Government and professional guidance encourages general practice clinicians to identify and refer children who experience domestic violence and abuse (DVA) but there is scant understanding of how general practice clinicians currently work with DVA in families.Objectives.
The study explored general practice clinicians’ practice with children and their parents experiencing DVA and reflected on the findings in the light of current research and policy guidelines.Methods.
Semi-structured interviews with 54 clinicians (42 GPs and 12 practice nurses/nurse practitioners) were conducted across six sites in England. Data were analysed using current literature and emerging themes. Data presented here concern clinicians’ perspectives on engaging with family members when a parent discloses that she is experiencing DVA.Results.
When a parent disclosed DVA, clinicians were more likely to consider talking to abusive fathers than talking to children about the abuse. Perspectives varied according to whether consultation opportunities arose, risks, consent and confidentiality. Perceptions of ‘patienthood’, relationships and competence shaped clinicians’ engagement. Perpetrators were seen as competent informers and active service users, with potential for accepting advice and support. Clinicians were more hesitant in talking with children. Where this was considered, children tended to be seen as passive informants, only two GPs described direct and ongoing consultations with children and providing them with access to support.Conclusion.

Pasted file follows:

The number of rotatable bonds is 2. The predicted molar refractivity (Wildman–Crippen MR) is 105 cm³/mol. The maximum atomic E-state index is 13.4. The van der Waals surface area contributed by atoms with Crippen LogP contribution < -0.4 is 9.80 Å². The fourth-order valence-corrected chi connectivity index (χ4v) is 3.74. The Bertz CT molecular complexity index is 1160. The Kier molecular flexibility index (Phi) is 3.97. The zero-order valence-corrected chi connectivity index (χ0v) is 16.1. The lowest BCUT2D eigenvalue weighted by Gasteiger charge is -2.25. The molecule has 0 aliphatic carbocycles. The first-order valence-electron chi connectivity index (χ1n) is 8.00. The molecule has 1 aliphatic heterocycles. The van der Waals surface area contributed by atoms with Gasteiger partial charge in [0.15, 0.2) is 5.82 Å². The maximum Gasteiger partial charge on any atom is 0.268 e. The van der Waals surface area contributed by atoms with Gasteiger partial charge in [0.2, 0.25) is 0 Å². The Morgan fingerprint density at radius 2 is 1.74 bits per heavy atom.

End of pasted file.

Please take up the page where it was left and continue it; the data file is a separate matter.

Clinicians appear more inclined to engage directly with abusive fathers than children experiencing DVA. Clinician skills and confidence to talk directly with children experiencing DVA, in child sensitive ways, should be developed through appropriate training.